Moody’s says budget credit negative as it has only give-aways

February 01, 2019 02:36 pm | Updated 03:04 pm IST - Mumbai

A Moody's sign is displayed on 7 World Trade Center, the company's corporate headquarters in New York, February 6, 2013. REUTERS/Brendan McDermid (UNITED STATES - Tags: BUSINESS)

A Moody's sign is displayed on 7 World Trade Center, the company's corporate headquarters in New York, February 6, 2013. REUTERS/Brendan McDermid (UNITED STATES - Tags: BUSINESS)

Terming the inability to meet fiscal deficit target for four consecutive years as a big “credit negative” for the sovereign, global rating agency Moody’s on Friday doubted if the country will meet even the 3.4 per cent fiscal gap target for FY20.

The agency said in the interim budget there is an absence of new policies to boost revenues but has many measures leading to higher expenditure which though will increase consumption will also increase the fiscal burden.

The budget pegs fiscal deficit slipping by 10 bps to 3.4 percent for the current year, courtesy an income support scheme for farmers and expects it to stay at the same level in FY20 as well.

“Ongoing slippage from the budgeted fiscal deficit targets over the past two years, and our expectation that government will face challenges meeting its target again in the year to March 2020 does not bode well for medium-term fiscal consolidation.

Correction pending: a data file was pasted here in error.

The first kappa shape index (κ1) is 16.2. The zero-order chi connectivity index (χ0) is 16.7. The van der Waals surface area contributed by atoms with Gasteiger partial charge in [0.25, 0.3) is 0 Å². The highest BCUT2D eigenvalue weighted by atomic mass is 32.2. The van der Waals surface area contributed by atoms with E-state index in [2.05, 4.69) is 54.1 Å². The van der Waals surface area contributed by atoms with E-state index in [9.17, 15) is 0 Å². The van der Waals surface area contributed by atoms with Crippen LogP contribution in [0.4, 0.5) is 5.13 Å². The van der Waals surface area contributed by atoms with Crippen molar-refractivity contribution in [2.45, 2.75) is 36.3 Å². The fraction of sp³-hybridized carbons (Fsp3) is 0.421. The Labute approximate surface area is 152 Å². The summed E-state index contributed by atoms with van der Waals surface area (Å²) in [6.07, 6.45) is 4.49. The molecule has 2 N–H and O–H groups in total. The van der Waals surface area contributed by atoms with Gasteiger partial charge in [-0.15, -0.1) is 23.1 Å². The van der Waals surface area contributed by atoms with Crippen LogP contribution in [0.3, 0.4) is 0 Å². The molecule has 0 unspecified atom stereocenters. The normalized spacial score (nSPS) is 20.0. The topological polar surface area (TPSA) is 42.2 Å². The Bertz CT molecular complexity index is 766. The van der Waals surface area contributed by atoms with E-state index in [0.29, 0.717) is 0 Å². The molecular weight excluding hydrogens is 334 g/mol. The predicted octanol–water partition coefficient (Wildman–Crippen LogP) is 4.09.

“We view this continued slippage as credit negative for the sovereign,” the agency said in its quick note on the interim budget.

The debt burden is the “biggest credit challenge” and is not expected to diminish rapidly, it said, adding the low income levels lead to significant development spending needs and constrain the scope of tax base broadening.

Moody’s — the only one among the global agencies to upgrade the outlook on the sovereign rating — however, said fiscal deficit numbers are as per its expectations.

Welcoming policies aimed at promoting expenditure efficiency through rationalisation of government schemes and better-targeted delivery, including through direct income transfer schemes, as “credit positive”, it said it takes time to bear fruit.

The moves on basic income for farmers — Rs 6000 per person in three installments per annum — and subsidized agricultural loans are likely to boost the rural economy through consumption in the near-term, but will have a fiscal cost, it noted.

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